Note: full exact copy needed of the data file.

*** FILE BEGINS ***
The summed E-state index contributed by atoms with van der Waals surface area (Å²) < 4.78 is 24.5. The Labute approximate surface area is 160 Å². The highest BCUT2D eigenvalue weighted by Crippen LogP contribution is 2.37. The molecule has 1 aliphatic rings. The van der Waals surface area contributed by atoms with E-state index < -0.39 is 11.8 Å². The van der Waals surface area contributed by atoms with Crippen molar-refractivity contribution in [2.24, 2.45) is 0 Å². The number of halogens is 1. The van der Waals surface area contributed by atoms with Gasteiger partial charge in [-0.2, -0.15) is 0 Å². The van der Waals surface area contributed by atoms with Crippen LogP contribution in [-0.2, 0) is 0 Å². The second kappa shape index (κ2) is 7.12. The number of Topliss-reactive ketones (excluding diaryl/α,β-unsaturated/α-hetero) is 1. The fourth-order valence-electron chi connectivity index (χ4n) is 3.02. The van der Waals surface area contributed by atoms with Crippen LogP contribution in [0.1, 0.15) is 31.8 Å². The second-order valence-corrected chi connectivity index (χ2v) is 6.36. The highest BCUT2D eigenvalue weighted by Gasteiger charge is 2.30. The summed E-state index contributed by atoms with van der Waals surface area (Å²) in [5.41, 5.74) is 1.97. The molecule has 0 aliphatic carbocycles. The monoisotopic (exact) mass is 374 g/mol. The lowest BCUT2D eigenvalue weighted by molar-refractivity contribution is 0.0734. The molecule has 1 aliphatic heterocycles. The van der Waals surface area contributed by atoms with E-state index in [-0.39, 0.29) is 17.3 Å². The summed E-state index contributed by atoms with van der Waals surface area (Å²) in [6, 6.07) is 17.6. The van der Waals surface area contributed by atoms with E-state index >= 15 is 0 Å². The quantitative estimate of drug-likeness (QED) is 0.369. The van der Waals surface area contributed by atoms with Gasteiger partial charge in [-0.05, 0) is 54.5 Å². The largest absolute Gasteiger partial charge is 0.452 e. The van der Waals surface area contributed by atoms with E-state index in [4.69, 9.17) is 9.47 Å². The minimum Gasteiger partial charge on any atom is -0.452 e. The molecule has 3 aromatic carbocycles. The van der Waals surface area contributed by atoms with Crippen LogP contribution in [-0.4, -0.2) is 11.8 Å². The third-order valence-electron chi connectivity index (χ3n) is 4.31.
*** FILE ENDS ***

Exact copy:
The summed E-state index contributed by atoms with van der Waals surface area (Å²) < 4.78 is 24.5. The Labute approximate surface area is 160 Å². The highest BCUT2D eigenvalue weighted by Crippen LogP contribution is 2.37. The molecule has 1 aliphatic rings. The van der Waals surface area contributed by atoms with E-state index < -0.39 is 11.8 Å². The van der Waals surface area contributed by atoms with Crippen molar-refractivity contribution in [2.24, 2.45) is 0 Å². The number of halogens is 1. The van der Waals surface area contributed by atoms with Gasteiger partial charge in [-0.2, -0.15) is 0 Å². The van der Waals surface area contributed by atoms with Crippen LogP contribution in [-0.2, 0) is 0 Å². The second kappa shape index (κ2) is 7.12. The number of Topliss-reactive ketones (excluding diaryl/α,β-unsaturated/α-hetero) is 1. The fourth-order valence-electron chi connectivity index (χ4n) is 3.02. The van der Waals surface area contributed by atoms with Crippen LogP contribution in [0.1, 0.15) is 31.8 Å². The second-order valence-corrected chi connectivity index (χ2v) is 6.36. The highest BCUT2D eigenvalue weighted by Gasteiger charge is 2.30. The summed E-state index contributed by atoms with van der Waals surface area (Å²) in [5.41, 5.74) is 1.97. The molecule has 0 aliphatic carbocycles. The monoisotopic (exact) mass is 374 g/mol. The lowest BCUT2D eigenvalue weighted by molar-refractivity contribution is 0.0734. The molecule has 1 aliphatic heterocycles. The van der Waals surface area contributed by atoms with E-state index in [-0.39, 0.29) is 17.3 Å². The summed E-state index contributed by atoms with van der Waals surface area (Å²) in [6, 6.07) is 17.6. The van der Waals surface area contributed by atoms with E-state index >= 15 is 0 Å². The quantitative estimate of drug-likeness (QED) is 0.369. The van der Waals surface area contributed by atoms with Gasteiger partial charge in [-0.05, 0) is 54.5 Å². The largest absolute Gasteiger partial charge is 0.452 e. The van der Waals surface area contributed by atoms with E-state index in [4.69, 9.17) is 9.47 Å². The minimum Gasteiger partial charge on any atom is -0.452 e. The molecule has 3 aromatic carbocycles. The van der Waals surface area contributed by atoms with Crippen LogP contribution in [-0.4, -0.2) is 11.8 Å². The third-order valence-electron chi connectivity index (χ3n) is 4.31.